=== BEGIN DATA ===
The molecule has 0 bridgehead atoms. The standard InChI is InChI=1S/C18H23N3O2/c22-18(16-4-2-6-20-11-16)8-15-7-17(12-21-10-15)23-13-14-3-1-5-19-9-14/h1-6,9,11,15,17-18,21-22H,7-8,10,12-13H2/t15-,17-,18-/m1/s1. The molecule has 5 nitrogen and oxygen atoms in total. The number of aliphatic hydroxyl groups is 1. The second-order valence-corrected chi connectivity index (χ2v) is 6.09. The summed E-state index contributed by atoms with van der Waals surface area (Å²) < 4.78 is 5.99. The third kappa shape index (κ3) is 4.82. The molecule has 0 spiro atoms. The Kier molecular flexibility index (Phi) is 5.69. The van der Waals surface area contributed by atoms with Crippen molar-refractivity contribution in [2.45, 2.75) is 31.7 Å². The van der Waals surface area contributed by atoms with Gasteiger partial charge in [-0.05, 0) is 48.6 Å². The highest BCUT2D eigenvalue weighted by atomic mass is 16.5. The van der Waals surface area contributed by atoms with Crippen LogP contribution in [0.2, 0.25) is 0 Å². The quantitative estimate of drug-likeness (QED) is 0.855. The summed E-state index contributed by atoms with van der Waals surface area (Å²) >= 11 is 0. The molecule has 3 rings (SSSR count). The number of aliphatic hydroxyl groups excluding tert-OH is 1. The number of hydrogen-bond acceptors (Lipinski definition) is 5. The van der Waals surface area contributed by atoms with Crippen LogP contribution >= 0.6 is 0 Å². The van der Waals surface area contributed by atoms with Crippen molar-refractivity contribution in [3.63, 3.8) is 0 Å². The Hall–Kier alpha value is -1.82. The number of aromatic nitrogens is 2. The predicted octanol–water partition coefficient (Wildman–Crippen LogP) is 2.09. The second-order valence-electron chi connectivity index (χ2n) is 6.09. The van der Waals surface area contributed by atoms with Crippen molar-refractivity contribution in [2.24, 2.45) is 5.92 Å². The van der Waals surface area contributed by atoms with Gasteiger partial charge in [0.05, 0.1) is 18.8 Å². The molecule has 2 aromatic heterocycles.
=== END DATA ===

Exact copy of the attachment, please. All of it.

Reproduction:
The molecule has 0 bridgehead atoms. The standard InChI is InChI=1S/C18H23N3O2/c22-18(16-4-2-6-20-11-16)8-15-7-17(12-21-10-15)23-13-14-3-1-5-19-9-14/h1-6,9,11,15,17-18,21-22H,7-8,10,12-13H2/t15-,17-,18-/m1/s1. The molecule has 5 nitrogen and oxygen atoms in total. The number of aliphatic hydroxyl groups is 1. The second-order valence-corrected chi connectivity index (χ2v) is 6.09. The summed E-state index contributed by atoms with van der Waals surface area (Å²) < 4.78 is 5.99. The third kappa shape index (κ3) is 4.82. The molecule has 0 spiro atoms. The Kier molecular flexibility index (Phi) is 5.69. The van der Waals surface area contributed by atoms with Crippen molar-refractivity contribution in [2.45, 2.75) is 31.7 Å². The van der Waals surface area contributed by atoms with Gasteiger partial charge in [-0.05, 0) is 48.6 Å². The highest BCUT2D eigenvalue weighted by atomic mass is 16.5. The van der Waals surface area contributed by atoms with Crippen LogP contribution in [0.2, 0.25) is 0 Å². The quantitative estimate of drug-likeness (QED) is 0.855. The summed E-state index contributed by atoms with van der Waals surface area (Å²) >= 11 is 0. The molecule has 3 rings (SSSR count). The number of aliphatic hydroxyl groups excluding tert-OH is 1. The number of hydrogen-bond acceptors (Lipinski definition) is 5. The van der Waals surface area contributed by atoms with Crippen LogP contribution >= 0.6 is 0 Å². The van der Waals surface area contributed by atoms with Crippen molar-refractivity contribution in [3.63, 3.8) is 0 Å². The Hall–Kier alpha value is -1.82. The number of aromatic nitrogens is 2. The predicted octanol–water partition coefficient (Wildman–Crippen LogP) is 2.09. The second-order valence-electron chi connectivity index (χ2n) is 6.09. The van der Waals surface area contributed by atoms with Crippen molar-refractivity contribution in [2.24, 2.45) is 5.92 Å². The van der Waals surface area contributed by atoms with Gasteiger partial charge in [0.05, 0.1) is 18.8 Å². The molecule has 2 aromatic heterocycles.